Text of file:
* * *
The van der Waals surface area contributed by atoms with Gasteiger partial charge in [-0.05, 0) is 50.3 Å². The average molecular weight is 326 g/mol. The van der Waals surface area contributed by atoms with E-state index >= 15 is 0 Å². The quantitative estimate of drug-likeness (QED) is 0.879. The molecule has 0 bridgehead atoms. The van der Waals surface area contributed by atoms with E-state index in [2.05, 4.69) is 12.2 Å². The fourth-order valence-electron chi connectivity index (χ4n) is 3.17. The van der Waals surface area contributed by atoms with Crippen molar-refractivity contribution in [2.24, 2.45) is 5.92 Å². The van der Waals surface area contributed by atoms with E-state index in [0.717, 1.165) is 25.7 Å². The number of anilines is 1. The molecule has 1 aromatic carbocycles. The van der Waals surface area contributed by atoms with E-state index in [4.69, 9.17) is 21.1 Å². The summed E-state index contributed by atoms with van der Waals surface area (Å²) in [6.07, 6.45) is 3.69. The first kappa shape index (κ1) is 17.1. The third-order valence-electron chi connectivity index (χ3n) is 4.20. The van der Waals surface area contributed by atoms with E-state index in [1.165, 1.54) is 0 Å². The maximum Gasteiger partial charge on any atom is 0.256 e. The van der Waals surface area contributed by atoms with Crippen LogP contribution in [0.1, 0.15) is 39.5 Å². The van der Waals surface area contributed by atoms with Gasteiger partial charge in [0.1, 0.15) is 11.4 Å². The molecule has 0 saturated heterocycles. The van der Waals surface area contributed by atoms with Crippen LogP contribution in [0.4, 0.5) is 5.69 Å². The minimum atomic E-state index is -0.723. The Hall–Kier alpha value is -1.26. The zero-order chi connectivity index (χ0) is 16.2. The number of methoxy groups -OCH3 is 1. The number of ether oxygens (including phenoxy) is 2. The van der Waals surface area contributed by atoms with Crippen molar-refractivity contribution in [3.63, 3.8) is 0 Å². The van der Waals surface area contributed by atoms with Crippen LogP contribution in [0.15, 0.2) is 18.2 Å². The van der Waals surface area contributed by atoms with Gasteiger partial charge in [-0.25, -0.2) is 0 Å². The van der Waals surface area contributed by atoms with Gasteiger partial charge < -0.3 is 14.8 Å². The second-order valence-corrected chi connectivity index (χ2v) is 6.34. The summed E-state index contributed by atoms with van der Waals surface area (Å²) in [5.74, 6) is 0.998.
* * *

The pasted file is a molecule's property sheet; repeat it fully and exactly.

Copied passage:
The van der Waals surface area contributed by atoms with Gasteiger partial charge in [-0.05, 0) is 50.3 Å². The average molecular weight is 326 g/mol. The van der Waals surface area contributed by atoms with E-state index >= 15 is 0 Å². The quantitative estimate of drug-likeness (QED) is 0.879. The molecule has 0 bridgehead atoms. The van der Waals surface area contributed by atoms with E-state index in [2.05, 4.69) is 12.2 Å². The fourth-order valence-electron chi connectivity index (χ4n) is 3.17. The van der Waals surface area contributed by atoms with Crippen molar-refractivity contribution in [2.24, 2.45) is 5.92 Å². The van der Waals surface area contributed by atoms with E-state index in [0.717, 1.165) is 25.7 Å². The number of anilines is 1. The molecule has 1 aromatic carbocycles. The van der Waals surface area contributed by atoms with E-state index in [4.69, 9.17) is 21.1 Å². The summed E-state index contributed by atoms with van der Waals surface area (Å²) in [6.07, 6.45) is 3.69. The first kappa shape index (κ1) is 17.1. The third-order valence-electron chi connectivity index (χ3n) is 4.20. The van der Waals surface area contributed by atoms with E-state index in [1.165, 1.54) is 0 Å². The maximum Gasteiger partial charge on any atom is 0.256 e. The van der Waals surface area contributed by atoms with Crippen LogP contribution in [0.1, 0.15) is 39.5 Å². The van der Waals surface area contributed by atoms with Gasteiger partial charge in [0.1, 0.15) is 11.4 Å². The molecule has 0 saturated heterocycles. The van der Waals surface area contributed by atoms with Crippen LogP contribution in [0.4, 0.5) is 5.69 Å². The minimum atomic E-state index is -0.723. The Hall–Kier alpha value is -1.26. The zero-order chi connectivity index (χ0) is 16.2. The number of methoxy groups -OCH3 is 1. The number of ether oxygens (including phenoxy) is 2. The van der Waals surface area contributed by atoms with Crippen molar-refractivity contribution in [3.63, 3.8) is 0 Å². The van der Waals surface area contributed by atoms with Crippen LogP contribution in [0.15, 0.2) is 18.2 Å². The van der Waals surface area contributed by atoms with Gasteiger partial charge in [-0.25, -0.2) is 0 Å². The van der Waals surface area contributed by atoms with Gasteiger partial charge < -0.3 is 14.8 Å². The second-order valence-corrected chi connectivity index (χ2v) is 6.34. The summed E-state index contributed by atoms with van der Waals surface area (Å²) in [5.74, 6) is 0.998.